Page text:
Home >Market >Stock-market-news >Mid-caps outpace Sensex, Nifty for fourth straight year
The BSE Midcap index has risen 46.07% so far this year. Photo: Hemant Mishra/Mint
The BSE Midcap index has risen 46.07% so far this year. Photo: Hemant Mishra/Mint

Mid-caps outpace Sensex, Nifty for fourth straight year

Stock valuations appear steep as the premium of the BSE Midcap index to the Sensex is widening

Mumbai: Mid-cap stocks have outpaced the benchmark Sensex and Nifty indices for the fourth year in a row, beating concerns over valuations and fundamentals.

This year so far, the BSE Midcap index rose 46.07% and BSE Smallcap jumped 57.65%, while the Sensex and Nifty have rallied 27-28%. Both BSE Midcap and BSE Smallcap indices touched 17,653.68 and 19,053.91 on Friday for first time, while Sensex and Nifty also hit new highs.

According to Saurabh Mukherjea, chief executive officer of Ambit Capital Pvt. Ltd, there is growing evidence that key large-cap indices in India are no longer able to fully benefit from the country’s economic growth, pushing investors towards less liquid mid- to small-cap stocks. 

“As the bull market gathers momentum, we find clear evidence that below the BSE500, the stocks with the weakest fundamentals are running up the most. Anecdotal evidence suggests that these stocks are being ‘squeezed’ by groups of well-informed and well-capitalized high net worth (individuals) who are using social media effectively. Ironically, small cap companies with strong fundamentals haven’t run up as much as the weaker names partly because speculators have left these names alone," he said in a note on 19 December. 

Deepak Jasani, head, retail research, HDFC Securities, said that mid and smallcap stocks are nimble-footed and adjust quickly to the changes. “Most of these small firms have undergone changes like asset value unlocking, mergers etc which have opened up growth opportunities. Also, float of these stocks is not high and institutional holding in these companies is also not high. Even if the price has moved ahead of fundamentals, investors have not yet booked profit in anticipation of higher returns," Jasani added.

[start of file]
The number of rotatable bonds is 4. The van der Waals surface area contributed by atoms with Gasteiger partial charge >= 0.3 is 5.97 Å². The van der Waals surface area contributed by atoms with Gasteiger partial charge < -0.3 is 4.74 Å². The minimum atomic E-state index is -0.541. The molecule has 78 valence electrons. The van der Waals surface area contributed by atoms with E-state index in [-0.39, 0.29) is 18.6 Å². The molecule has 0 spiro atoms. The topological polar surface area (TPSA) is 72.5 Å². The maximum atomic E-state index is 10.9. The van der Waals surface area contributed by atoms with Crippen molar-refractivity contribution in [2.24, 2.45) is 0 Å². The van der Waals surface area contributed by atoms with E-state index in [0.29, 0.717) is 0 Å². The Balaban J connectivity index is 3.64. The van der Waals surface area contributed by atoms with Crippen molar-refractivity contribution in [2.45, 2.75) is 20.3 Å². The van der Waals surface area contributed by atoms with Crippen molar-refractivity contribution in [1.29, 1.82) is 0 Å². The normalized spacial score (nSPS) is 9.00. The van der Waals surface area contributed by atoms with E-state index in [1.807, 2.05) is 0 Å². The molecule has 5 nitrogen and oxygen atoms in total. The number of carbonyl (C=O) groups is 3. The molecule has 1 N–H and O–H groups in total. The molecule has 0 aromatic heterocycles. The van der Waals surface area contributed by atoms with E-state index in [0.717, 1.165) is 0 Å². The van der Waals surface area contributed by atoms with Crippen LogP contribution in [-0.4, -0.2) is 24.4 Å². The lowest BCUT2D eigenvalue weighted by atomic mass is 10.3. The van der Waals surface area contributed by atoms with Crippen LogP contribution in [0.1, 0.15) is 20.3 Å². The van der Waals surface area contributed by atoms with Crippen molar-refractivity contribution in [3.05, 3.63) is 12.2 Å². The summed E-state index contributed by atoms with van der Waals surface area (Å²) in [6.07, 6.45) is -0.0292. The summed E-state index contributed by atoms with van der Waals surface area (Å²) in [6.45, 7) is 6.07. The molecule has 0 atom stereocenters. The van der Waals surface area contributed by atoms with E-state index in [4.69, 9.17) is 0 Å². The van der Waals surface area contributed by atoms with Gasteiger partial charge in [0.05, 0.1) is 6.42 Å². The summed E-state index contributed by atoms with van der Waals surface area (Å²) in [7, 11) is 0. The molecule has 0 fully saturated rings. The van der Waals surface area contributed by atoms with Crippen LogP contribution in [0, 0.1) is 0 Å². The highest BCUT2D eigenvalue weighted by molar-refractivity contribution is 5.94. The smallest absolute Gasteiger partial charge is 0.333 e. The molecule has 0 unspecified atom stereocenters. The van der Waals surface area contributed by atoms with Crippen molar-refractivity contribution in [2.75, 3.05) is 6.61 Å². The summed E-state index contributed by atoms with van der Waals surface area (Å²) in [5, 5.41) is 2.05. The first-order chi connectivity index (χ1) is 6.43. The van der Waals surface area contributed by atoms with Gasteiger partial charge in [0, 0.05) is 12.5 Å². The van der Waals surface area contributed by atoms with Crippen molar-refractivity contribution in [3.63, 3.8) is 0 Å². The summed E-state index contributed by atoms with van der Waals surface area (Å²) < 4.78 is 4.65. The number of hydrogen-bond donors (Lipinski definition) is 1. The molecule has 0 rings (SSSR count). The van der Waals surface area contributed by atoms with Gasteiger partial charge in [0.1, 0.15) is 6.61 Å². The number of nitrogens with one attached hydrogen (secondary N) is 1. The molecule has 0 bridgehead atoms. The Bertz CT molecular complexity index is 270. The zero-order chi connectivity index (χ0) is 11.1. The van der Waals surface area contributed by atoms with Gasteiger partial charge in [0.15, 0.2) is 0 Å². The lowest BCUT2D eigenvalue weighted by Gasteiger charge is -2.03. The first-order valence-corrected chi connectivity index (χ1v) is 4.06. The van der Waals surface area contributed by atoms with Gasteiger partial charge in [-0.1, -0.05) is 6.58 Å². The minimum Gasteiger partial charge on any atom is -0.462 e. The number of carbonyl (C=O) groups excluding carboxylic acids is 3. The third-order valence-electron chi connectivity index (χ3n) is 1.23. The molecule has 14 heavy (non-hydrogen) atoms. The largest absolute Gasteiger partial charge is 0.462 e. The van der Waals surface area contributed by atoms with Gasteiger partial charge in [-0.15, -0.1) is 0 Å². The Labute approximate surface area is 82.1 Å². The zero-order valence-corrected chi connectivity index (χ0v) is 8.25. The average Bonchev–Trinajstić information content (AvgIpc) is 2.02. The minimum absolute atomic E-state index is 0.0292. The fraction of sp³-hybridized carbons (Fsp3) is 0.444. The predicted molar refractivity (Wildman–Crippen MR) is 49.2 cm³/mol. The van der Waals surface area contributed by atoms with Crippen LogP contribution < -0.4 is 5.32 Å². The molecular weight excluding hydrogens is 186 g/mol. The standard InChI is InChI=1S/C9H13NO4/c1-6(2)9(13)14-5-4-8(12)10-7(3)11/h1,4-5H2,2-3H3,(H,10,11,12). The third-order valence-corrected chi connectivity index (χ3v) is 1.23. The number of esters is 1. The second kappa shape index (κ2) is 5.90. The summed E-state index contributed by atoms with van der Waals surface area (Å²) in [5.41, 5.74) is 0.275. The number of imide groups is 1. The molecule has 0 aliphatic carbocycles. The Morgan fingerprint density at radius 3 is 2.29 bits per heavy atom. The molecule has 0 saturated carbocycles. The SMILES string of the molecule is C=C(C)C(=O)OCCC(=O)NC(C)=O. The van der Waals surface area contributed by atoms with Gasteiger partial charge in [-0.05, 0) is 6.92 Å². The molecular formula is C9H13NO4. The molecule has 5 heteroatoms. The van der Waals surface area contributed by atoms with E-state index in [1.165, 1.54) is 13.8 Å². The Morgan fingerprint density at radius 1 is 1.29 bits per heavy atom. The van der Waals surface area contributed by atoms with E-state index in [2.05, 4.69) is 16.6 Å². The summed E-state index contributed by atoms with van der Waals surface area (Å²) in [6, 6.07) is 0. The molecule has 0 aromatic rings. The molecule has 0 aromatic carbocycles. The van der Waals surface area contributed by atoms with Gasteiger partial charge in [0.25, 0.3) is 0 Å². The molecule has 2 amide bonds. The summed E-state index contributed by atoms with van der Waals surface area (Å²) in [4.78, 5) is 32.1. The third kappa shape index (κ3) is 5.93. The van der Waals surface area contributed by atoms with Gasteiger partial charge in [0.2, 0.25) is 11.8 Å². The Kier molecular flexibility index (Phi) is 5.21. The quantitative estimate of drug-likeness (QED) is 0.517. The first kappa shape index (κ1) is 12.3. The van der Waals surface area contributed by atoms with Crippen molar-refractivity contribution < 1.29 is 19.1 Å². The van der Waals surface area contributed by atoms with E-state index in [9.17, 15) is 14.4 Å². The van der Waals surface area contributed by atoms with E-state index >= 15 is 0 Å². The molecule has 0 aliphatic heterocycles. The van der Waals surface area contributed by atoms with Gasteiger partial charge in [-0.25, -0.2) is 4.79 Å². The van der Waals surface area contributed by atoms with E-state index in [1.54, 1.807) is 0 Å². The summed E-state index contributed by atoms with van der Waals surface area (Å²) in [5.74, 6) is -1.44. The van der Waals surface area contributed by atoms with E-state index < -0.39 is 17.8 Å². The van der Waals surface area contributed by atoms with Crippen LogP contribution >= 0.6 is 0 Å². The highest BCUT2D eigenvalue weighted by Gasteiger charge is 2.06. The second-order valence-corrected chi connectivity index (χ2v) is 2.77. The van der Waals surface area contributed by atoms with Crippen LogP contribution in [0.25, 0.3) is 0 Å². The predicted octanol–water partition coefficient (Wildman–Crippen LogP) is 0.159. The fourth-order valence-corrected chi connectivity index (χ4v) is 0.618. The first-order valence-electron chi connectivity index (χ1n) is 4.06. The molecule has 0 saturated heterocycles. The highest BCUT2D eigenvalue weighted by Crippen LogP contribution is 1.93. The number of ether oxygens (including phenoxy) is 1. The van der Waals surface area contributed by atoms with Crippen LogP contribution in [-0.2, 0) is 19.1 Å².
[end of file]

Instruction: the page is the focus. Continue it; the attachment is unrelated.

With little fundamental support amid continuous earning downgrades, valuations appear steep as the premium of the BSE Midcap index to the Sensex is widening (climbing to 35.4% on 10 December).

At current levels, the BSE Midcap is the most expensive index with one-year forward price-to-earnings (PE) ratio at 28.39, while the Sensex is available at 20.83 and the BSE Smallcap at 23.50. However, earnings estimates have been on a slippery slope. According to Bloomberg estimates, since the beginning of FY17, BSE Midcaps’ expected earnings for the current fiscal and the next have been slashed by 26.86% and 15.6%, respectively. Similarly, for Sensex, earnings for FY17 and FY18 have been cut by 11.3% and 4.4%, respectively.

Mukherjea said, “It is evident that companies with questionable fundamentals are seeing heavy trading and rapid upward price movement. Several of these companies’ share price development over the past year has a pattern." 

According to him, institutional investors, who are receiving rapid inflows, start bidding for the stock and with the free float cornered by a small clique, the stock price gets squeezed. “This leads to more retail buying and the “virtuous cycle" of higher volumes and higher prices sets in. This phenomenon is resulting in capital being channeled into suspect companies," he added.

Subscribe to Mint Newsletters
* Enter a valid email
* Thank you for subscribing to our newsletter.

Click here to read the Mint ePapermint is now on Telegram. Join mint channel in your Telegram and stay updated

My Reads Redeem a Gift Card Logout